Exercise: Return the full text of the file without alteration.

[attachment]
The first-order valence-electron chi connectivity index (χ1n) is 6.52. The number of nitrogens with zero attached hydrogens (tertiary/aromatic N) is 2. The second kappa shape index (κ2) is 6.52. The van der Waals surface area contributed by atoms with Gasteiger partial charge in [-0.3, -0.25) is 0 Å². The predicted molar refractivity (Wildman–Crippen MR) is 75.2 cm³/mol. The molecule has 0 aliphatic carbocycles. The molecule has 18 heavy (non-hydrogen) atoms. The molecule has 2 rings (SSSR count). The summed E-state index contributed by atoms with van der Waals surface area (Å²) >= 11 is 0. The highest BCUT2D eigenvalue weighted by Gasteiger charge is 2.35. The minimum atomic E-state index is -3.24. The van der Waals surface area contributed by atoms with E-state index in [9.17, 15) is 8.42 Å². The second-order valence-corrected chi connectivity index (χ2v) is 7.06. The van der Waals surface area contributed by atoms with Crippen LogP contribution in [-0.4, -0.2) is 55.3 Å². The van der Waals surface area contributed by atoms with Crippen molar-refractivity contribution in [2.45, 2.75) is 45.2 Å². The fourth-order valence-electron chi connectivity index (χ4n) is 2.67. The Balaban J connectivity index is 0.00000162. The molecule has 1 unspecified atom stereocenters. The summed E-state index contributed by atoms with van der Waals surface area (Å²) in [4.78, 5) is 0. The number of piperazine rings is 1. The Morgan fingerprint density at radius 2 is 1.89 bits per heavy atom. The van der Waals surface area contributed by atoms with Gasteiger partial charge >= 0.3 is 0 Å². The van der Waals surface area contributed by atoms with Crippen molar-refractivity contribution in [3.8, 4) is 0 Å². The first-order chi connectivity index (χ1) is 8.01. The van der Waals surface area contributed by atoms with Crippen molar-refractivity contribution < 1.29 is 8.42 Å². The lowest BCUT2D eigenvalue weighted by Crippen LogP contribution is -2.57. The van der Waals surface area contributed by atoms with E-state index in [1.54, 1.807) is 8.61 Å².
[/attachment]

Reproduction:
The first-order valence-electron chi connectivity index (χ1n) is 6.52. The number of nitrogens with zero attached hydrogens (tertiary/aromatic N) is 2. The second kappa shape index (κ2) is 6.52. The van der Waals surface area contributed by atoms with Gasteiger partial charge in [-0.3, -0.25) is 0 Å². The predicted molar refractivity (Wildman–Crippen MR) is 75.2 cm³/mol. The molecule has 0 aliphatic carbocycles. The molecule has 18 heavy (non-hydrogen) atoms. The molecule has 2 rings (SSSR count). The summed E-state index contributed by atoms with van der Waals surface area (Å²) >= 11 is 0. The highest BCUT2D eigenvalue weighted by Gasteiger charge is 2.35. The minimum atomic E-state index is -3.24. The van der Waals surface area contributed by atoms with E-state index in [9.17, 15) is 8.42 Å². The second-order valence-corrected chi connectivity index (χ2v) is 7.06. The van der Waals surface area contributed by atoms with Crippen LogP contribution in [-0.4, -0.2) is 55.3 Å². The van der Waals surface area contributed by atoms with Crippen molar-refractivity contribution in [2.45, 2.75) is 45.2 Å². The fourth-order valence-electron chi connectivity index (χ4n) is 2.67. The Balaban J connectivity index is 0.00000162. The molecule has 1 unspecified atom stereocenters. The summed E-state index contributed by atoms with van der Waals surface area (Å²) in [4.78, 5) is 0. The number of piperazine rings is 1. The Morgan fingerprint density at radius 2 is 1.89 bits per heavy atom. The van der Waals surface area contributed by atoms with Gasteiger partial charge >= 0.3 is 0 Å². The van der Waals surface area contributed by atoms with Crippen molar-refractivity contribution in [3.8, 4) is 0 Å². The first-order chi connectivity index (χ1) is 8.01. The van der Waals surface area contributed by atoms with Crippen molar-refractivity contribution < 1.29 is 8.42 Å². The lowest BCUT2D eigenvalue weighted by Crippen LogP contribution is -2.57. The van der Waals surface area contributed by atoms with E-state index in [1.54, 1.807) is 8.61 Å².